• Reading/writing of common data formats (including binary) for genetic data on scale.
  • Methods for inferring genetic ancestry and sex, and the implications for genetic analyses (e.g. population stratification and quality control)
  • Methods for calling genetic variation from human sequence data and quality control.
  • Interpreting sequencing-based results for the identification of disease-causing mutations
  • Methods for identifying genetic variants associated with common diseases and risk factors (regression-based genome-wide association analyses and meta-analysis).
  • Utilising genetic associations and statistical feature selection to build and evaluate genetic risk scores for disease prediction.
  • Fundamentals of pharmacogenetics – using genetics to inform drug development
  • Fundamentals of transcriptomics, proteomics, and epigenomics and their application to disease.

Potential changes to Teaching & Learning Activities due to COVID-19:

-         Face-to-face scheduled lectures may be replaced by short pre-recorded videos for each topic (15-20 minutes) and/or brief overview lectures delivered via MS Teams/Zoom, with learning consolidated by self-directed learning resources and ELE activities.

-          Small-group discussion in tutorials and seminars may be replaced by synchronous group discussion on Teams/ Zoom; or asynchronous online discussion, for example via Yammer or ELE Discussion board

-          Workshops involving face-to-face classroom teaching may be replaced by synchronous sessions on Teams/Zoom; or Asynchronous workshop activities supported with discussion forum

-          Skills workshops involving practical skills acquisition demonstrations may be replaced by short pre-recorded videos as pre-learning; or workshop via Teams/Zoom.

-          Face-to-face meetings with dissertation supervisors may be replaced by meetings supported by email/phone/Teams/Zoom; and some lab/data projects may be replaced by Literature or data projects only.

Potential changes to Assessment due to COVID-19:

-         Written examinations (e.g. timed, invigilated, closed-book formal exam) may be replaced by an online equivalent (e.g. timed, non-invigilated, open-book, online exam).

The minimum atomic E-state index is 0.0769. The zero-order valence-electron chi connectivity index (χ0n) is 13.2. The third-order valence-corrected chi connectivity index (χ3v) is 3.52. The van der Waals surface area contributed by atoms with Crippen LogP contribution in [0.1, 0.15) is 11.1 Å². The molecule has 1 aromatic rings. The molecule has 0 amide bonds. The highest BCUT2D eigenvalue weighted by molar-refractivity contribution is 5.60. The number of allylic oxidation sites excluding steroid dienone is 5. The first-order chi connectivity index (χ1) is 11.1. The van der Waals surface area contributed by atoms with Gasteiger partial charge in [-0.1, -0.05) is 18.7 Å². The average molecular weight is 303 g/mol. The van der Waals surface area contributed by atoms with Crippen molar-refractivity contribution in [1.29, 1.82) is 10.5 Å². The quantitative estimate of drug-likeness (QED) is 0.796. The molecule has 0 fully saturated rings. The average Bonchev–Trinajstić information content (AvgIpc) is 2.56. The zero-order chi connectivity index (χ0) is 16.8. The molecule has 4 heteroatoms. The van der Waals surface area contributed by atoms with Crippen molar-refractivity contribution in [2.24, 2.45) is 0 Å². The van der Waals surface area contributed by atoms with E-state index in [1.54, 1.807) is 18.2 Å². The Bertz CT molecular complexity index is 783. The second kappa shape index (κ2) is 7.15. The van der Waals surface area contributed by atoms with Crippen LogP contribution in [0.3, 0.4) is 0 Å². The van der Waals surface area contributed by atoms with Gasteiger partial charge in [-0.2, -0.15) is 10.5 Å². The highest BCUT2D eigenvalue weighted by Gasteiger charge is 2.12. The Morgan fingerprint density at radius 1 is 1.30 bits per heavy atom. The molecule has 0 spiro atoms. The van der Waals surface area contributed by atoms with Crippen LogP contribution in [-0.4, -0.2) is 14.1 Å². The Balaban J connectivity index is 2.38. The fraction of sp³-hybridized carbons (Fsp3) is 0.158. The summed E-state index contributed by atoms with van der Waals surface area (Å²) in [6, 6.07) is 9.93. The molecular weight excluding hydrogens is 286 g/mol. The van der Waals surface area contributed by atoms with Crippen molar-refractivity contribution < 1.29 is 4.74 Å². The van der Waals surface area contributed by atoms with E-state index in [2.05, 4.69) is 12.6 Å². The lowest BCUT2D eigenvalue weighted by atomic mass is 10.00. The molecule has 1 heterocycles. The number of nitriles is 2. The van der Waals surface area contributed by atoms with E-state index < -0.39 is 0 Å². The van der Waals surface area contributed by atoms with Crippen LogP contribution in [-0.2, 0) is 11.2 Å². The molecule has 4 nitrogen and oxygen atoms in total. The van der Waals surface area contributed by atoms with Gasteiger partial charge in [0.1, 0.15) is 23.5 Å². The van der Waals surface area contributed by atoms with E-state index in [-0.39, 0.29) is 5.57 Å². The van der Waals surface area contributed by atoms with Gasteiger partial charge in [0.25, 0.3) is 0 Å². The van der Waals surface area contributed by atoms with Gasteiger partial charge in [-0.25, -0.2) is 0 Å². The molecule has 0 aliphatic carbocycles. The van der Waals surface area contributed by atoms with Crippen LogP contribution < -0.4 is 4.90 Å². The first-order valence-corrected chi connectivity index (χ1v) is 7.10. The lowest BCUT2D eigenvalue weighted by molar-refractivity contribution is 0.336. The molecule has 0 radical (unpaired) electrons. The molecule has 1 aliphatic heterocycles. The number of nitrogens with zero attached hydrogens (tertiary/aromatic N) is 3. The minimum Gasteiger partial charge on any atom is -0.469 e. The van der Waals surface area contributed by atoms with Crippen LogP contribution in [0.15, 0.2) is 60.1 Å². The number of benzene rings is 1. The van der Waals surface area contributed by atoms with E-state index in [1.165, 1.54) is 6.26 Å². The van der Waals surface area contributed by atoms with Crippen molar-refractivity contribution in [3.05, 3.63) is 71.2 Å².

-          Presentations (e.g. PowerPoint-based presentation to group in face-to-face setting) may be replaced by PowerPoint-based presentation to the group using Teams/Zoom; or submission of a narrated PowerPoint.

-         -          Practical skills, or contribution to discussions, which are usually observed in class, may be replaced by observation via Teams/Zoom, monitoring of discussion boards; or may be replaced with a different assessment format

 

Learning and teaching

Learning activities and teaching methods (given in hours of study time)

Scheduled Learning and Teaching ActivitiesGuided independent studyPlacement / study abroad
702300

Details of learning activities and teaching methods

CategoryHours of study timeDescription
Scheduled Learning & Teaching activities20Lectures
Scheduled Learning & Teaching activities50Computer lab workshops
Guided independent study150Coursework and associated preparation
Guided independent study80Background reading

Assessment

Formative assessment

Form of assessmentSize of the assessment (eg length / duration)ILOs assessedFeedback method
Computer lab exercises 30 minutesAllOral staff and peer feedback

Summative assessment (% of credit)

CourseworkWritten examsPractical exams
10000

Details of summative assessment

Form of assessment% of creditSize of the assessment (eg length / duration)ILOs assessedFeedback method
Coursework 1: Using genetics to stratify individuals into sub-diabetes groups.60Code + 2500-word report1-6,9-11,13-17Written
Coursework 2: Using sequence data to identify rare disease-causing mutations.40Code + 1500-word report1-3,7-12,17Written
0
0
0
0

Re-assessment

Details of re-assessment (where required by referral or deferral)

Original form of assessmentForm of re-assessmentILOs re-assessedTimescale for re-assessment
Coursework 1: Using genetics to stratify individuals into sub-diabetes groups.Code + 2500-word report1-6,9-11,13-17Typically within six weeks of the result
Coursework 2: Using sequence data to identify rare disease-causing mutations.Code + 1500-word report1-3,7-12,17Typically within six weeks of the result

Re-assessment notes

Please refer to the TQA section on Referral/Deferral: http://as.exeter.ac.uk/academic-policy-standards/tqa-manual/aph/consequenceoffailure/

Resources

Indicative learning resources - Basic reading

Indicative learning resources - Web based and electronic resources

Module has an active ELE page

Key words search

disease, genetic data, genetics, stratification, sequencing, risk score, prediction, omics

Credit value30
Module ECTS

15

Module pre-requisites

None

Module co-requisites

None

NQF level (module)

7

Available as distance learning?

No

Origin date

13/12/2019

Last revision date

15/07/2020